When it opened its doors in 2012, Recovery Ranch was a sober living house with a handful of residents. They were all young men, drug addicts or alcoholics, wanting to become clean and sober with meaningful lives.
Five years later, Recovery Ranch is still true to that mission, said owner Daniel Ross, even while operating eight different businesses that employ and are run by Recovery Ranch graduates.
It started with Ranch Hands, whose trucks are regularly seen around the Valley. It was a handyman service that's grown into a licensed general contractor business. There's Ranch Guys (mobile catering service), Ranch Wash (mobile auto detailing), The Ranch Men's Store (men's clothing), Ranch Gear (screen printing and embroidering), Ranch Roses (wholesale floral), and the brand new Ranch Marketing (small business marketing services), and Ranch Academy (online learning for Ranch residents wanting to complete high school).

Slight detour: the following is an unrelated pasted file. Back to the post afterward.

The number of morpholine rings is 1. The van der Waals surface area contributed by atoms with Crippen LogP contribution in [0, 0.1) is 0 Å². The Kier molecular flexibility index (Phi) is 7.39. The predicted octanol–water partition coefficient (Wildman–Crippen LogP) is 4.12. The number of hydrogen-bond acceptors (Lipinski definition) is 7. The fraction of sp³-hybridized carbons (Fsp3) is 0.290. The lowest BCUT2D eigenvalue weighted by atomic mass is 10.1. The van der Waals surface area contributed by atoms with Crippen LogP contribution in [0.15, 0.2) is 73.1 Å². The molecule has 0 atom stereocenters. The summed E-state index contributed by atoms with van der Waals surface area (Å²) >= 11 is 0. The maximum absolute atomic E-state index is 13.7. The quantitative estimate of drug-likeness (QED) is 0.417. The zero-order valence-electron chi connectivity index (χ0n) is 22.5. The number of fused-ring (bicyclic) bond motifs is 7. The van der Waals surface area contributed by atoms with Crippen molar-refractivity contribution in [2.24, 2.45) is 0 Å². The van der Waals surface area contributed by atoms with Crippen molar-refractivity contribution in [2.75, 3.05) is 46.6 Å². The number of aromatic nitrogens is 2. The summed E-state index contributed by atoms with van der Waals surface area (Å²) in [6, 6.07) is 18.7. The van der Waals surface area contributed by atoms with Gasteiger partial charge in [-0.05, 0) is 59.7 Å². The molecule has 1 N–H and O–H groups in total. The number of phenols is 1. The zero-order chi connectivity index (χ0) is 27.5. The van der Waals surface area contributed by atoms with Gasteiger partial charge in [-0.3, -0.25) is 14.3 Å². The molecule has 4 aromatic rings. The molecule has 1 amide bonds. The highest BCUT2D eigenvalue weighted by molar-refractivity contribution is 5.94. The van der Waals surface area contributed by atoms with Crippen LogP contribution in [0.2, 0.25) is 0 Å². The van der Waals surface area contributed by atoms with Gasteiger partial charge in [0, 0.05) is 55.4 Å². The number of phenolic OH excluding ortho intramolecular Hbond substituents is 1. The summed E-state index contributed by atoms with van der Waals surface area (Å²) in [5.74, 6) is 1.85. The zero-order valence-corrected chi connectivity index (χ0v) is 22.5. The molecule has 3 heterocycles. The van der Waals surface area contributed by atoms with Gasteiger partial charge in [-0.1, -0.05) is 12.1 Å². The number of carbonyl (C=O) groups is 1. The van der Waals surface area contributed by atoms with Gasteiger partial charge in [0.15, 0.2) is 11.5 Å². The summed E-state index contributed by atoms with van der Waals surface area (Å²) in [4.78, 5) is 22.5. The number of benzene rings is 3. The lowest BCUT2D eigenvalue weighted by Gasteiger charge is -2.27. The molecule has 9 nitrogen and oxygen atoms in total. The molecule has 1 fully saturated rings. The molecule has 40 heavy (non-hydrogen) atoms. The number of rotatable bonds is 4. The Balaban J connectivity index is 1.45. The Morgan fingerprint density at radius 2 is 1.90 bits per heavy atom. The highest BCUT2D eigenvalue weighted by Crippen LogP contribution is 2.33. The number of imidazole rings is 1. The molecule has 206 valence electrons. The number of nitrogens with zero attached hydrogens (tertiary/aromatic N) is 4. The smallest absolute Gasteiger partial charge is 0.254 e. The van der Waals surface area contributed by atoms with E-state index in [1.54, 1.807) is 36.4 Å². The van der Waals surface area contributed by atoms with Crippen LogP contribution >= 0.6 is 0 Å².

At its primary property on Tivola Street in Santa Ynez, ironically around the corner from the Maverick Saloon, there is a main house, three smaller houses, barn and the remnants of an historic gas station, on just under an acre. Recovery Ranch also owns houses on Calzada, Edison and Baseline, plus one in Santa Barbara. Three of the off-site houses are for graduates who stay on with Recovery Ranch both for the structure of the program and for the employment opportunities.
"We don't open businesses for the sake of opening a business," Ross insisted, adding that while Ranch Hands is profitable, not all the other businesses are. Instead, he said, their success is measured in the employment and learning opportunities they offer to graduates of the Recovery Ranch program.
"As we've grown, it's not just for the sake of expansion. That's kind of been misconstrued in the community. We've felt that," Ross said. "We're growing in a way that will allow guys here to work together, to be part of a business, working together as a team in a sober environment."